Breaking and associated brands will be offline for scheduled maintenance Friday Feb. 26 9 PM US EST to Saturday Feb. 27 6 AM EST. We apologize for the inconvenience.


Thank you for sharing!

Your article was successfully shared with the contacts you provided.

A little more than a year ago, Los Angeles federal district court judge Cormac Carney stunned both the L.A. U.S. Attorney’s Office and Broadcom co-founder Henry Samueli when he rejected Samueli’s plea deal in a criminal stock options backdating case. Carney ridiculed the agreement, which called for Samueli to receive a sentence of five years’ probation and to pay a fine of $12.25 million, noting that two defendants in a case in which Samueli is an unindicted co-conspirator faced life in prison. The deal, Carney wrote, “suggests that Dr. Samueli’s wealth and popularity will allow him to avoid the consequences of his alleged misconduct at Broadcom. The court cannot accept a plea agreement that gives the impression that justice is for sale.” The government and Samueli, who is represented by Gordon Greenberg of McDermott Will & Emery, decided to appeal Carney’s ruling rather than withdraw the plea. On Thursday they learned the consequences of that strategy: A three-judge panel of the 9th U.S. Circuit Court of Appeals dismissed the appeal without considering the merits, finding that it didn’t have jurisdiction because Samueli hadn’t yet been sentenced. “Once the district court enters the judgment and commitment order, it will be clear whether Samueli’s sentence is greater than, less than, or equal to the stipulated term,” wrote Judge Ronald Gould, in a rare 9th Circuit consideration of “the broad rule that orders in criminal cases are generally unreviewable” before sentencing. “At that time,” the opinion says, “the district court’s rejection of the … plea and sentence agreement can be reviewed.” Greenberg had argued at the 9th Circuit that Samueli would suffer irreparable harm if Carney’s ruling stood, but the appellate court disagreed. The McDermott partner sent us the following e-mail statement in response to our request for comment: “We are reviewing the court’s decision that it had no jurisdiction to hear the merits of our appeal at this stage of the case. As the court recognized, the timing for a merits review of the rejection of the parties’ resolution of a criminal case is important for the appellate courts, and we will carefully review the court’s analysis and consider all our options.” Assistant U.S. Attorney George Cardona argued for the government at the 9th Circuit. According to the Orange County Register, Samueli may now face a five-year prison sentence.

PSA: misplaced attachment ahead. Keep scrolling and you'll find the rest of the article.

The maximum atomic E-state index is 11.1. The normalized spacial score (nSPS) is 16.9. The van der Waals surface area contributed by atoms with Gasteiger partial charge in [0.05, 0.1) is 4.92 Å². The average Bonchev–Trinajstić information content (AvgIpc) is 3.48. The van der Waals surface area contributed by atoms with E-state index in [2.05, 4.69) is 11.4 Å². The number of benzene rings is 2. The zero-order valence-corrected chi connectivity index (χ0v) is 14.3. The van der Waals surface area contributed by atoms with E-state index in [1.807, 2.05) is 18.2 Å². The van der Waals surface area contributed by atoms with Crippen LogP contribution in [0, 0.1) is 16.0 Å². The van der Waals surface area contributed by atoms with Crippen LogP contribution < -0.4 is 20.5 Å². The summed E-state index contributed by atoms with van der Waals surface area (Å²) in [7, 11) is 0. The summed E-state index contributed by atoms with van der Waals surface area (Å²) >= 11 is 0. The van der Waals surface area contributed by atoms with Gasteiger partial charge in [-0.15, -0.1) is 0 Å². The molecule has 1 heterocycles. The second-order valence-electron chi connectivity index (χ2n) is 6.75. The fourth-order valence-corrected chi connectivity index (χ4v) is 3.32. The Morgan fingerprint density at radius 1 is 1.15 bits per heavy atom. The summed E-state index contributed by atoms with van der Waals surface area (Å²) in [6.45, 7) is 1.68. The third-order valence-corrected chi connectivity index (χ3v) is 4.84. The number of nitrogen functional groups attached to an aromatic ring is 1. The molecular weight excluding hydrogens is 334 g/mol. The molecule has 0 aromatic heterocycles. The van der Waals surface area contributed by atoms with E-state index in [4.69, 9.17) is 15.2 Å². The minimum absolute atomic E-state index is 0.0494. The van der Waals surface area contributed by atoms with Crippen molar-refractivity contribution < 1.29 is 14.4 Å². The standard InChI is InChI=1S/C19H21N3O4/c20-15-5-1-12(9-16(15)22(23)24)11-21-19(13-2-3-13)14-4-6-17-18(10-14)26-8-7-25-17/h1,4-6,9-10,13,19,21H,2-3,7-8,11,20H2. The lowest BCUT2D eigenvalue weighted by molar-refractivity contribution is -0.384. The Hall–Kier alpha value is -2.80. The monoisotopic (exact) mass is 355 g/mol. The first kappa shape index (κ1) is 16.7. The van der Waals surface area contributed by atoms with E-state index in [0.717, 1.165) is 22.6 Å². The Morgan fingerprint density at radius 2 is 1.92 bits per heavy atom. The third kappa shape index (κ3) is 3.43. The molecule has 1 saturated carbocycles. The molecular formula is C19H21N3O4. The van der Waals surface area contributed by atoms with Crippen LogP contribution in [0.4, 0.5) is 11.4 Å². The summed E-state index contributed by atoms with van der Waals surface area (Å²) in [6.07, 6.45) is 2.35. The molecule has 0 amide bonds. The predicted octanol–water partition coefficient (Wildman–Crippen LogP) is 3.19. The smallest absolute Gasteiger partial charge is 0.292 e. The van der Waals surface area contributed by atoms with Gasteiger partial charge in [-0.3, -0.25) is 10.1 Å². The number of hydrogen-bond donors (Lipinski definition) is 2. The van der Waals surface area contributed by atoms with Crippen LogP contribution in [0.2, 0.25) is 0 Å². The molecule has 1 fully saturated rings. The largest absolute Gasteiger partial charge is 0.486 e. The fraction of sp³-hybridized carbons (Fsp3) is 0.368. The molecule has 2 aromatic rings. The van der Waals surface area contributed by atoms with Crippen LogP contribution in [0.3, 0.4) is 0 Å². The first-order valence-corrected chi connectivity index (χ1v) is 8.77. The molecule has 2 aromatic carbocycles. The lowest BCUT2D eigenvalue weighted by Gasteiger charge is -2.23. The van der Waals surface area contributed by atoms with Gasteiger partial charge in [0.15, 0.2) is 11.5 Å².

This content has been archived. It is available through our partners, LexisNexis® and Bloomberg Law.

To view this content, please continue to their sites.

Not a Lexis Advance® Subscriber?
Subscribe Now

Not a Bloomberg Law Subscriber?
Subscribe Now

Why am I seeing this?

LexisNexis® and Bloomberg Law are third party online distributors of the broad collection of current and archived versions of ALM's legal news publications. LexisNexis® and Bloomberg Law customers are able to access and use ALM's content, including content from the National Law Journal, The American Lawyer, Legaltech News, The New York Law Journal, and Corporate Counsel, as well as other sources of legal information.

For questions call 1-877-256-2472 or contact us at [email protected]


ALM Legal Publication Newsletters

Sign Up Today and Never Miss Another Story.

As part of your digital membership, you can sign up for an unlimited number of a wide range of complimentary newsletters. Visit your My Account page to make your selections. Get the timely legal news and critical analysis you cannot afford to miss. Tailored just for you. In your inbox. Every day.

Copyright © 2021 ALM Media Properties, LLC. All Rights Reserved.